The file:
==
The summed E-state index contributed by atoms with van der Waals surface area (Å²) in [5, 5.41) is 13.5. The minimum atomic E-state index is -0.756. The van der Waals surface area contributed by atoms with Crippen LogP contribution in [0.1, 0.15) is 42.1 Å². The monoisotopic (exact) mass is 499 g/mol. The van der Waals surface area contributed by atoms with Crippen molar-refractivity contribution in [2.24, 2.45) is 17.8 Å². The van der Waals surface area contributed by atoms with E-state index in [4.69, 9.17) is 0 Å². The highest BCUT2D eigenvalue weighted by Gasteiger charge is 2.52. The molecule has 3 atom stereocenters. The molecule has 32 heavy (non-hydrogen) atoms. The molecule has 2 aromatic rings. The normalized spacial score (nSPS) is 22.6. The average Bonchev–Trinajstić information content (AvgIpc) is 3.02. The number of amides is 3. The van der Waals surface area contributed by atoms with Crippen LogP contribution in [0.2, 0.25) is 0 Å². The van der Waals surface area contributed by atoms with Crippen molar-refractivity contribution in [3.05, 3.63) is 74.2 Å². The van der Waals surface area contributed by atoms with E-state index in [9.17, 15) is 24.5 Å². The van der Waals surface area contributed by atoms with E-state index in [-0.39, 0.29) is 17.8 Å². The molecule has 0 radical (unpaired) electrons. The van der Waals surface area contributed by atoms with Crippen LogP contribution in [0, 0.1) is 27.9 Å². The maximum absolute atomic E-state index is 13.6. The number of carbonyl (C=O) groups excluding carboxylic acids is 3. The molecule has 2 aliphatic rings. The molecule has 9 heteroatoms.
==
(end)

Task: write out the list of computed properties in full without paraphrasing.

The summed E-state index contributed by atoms with van der Waals surface area (Å²) in [5, 5.41) is 13.5. The minimum atomic E-state index is -0.756. The van der Waals surface area contributed by atoms with Crippen LogP contribution in [0.1, 0.15) is 42.1 Å². The monoisotopic (exact) mass is 499 g/mol. The van der Waals surface area contributed by atoms with Crippen molar-refractivity contribution in [2.24, 2.45) is 17.8 Å². The van der Waals surface area contributed by atoms with E-state index in [4.69, 9.17) is 0 Å². The highest BCUT2D eigenvalue weighted by Gasteiger charge is 2.52. The molecule has 3 atom stereocenters. The molecule has 32 heavy (non-hydrogen) atoms. The molecule has 2 aromatic rings. The normalized spacial score (nSPS) is 22.6. The average Bonchev–Trinajstić information content (AvgIpc) is 3.02. The number of amides is 3. The van der Waals surface area contributed by atoms with Crippen LogP contribution in [0.2, 0.25) is 0 Å². The van der Waals surface area contributed by atoms with Crippen molar-refractivity contribution in [3.05, 3.63) is 74.2 Å². The van der Waals surface area contributed by atoms with E-state index in [9.17, 15) is 24.5 Å². The van der Waals surface area contributed by atoms with E-state index in [-0.39, 0.29) is 17.8 Å². The molecule has 0 radical (unpaired) electrons. The van der Waals surface area contributed by atoms with Crippen LogP contribution in [0, 0.1) is 27.9 Å². The maximum absolute atomic E-state index is 13.6. The number of carbonyl (C=O) groups excluding carboxylic acids is 3. The molecule has 2 aliphatic rings. The molecule has 9 heteroatoms.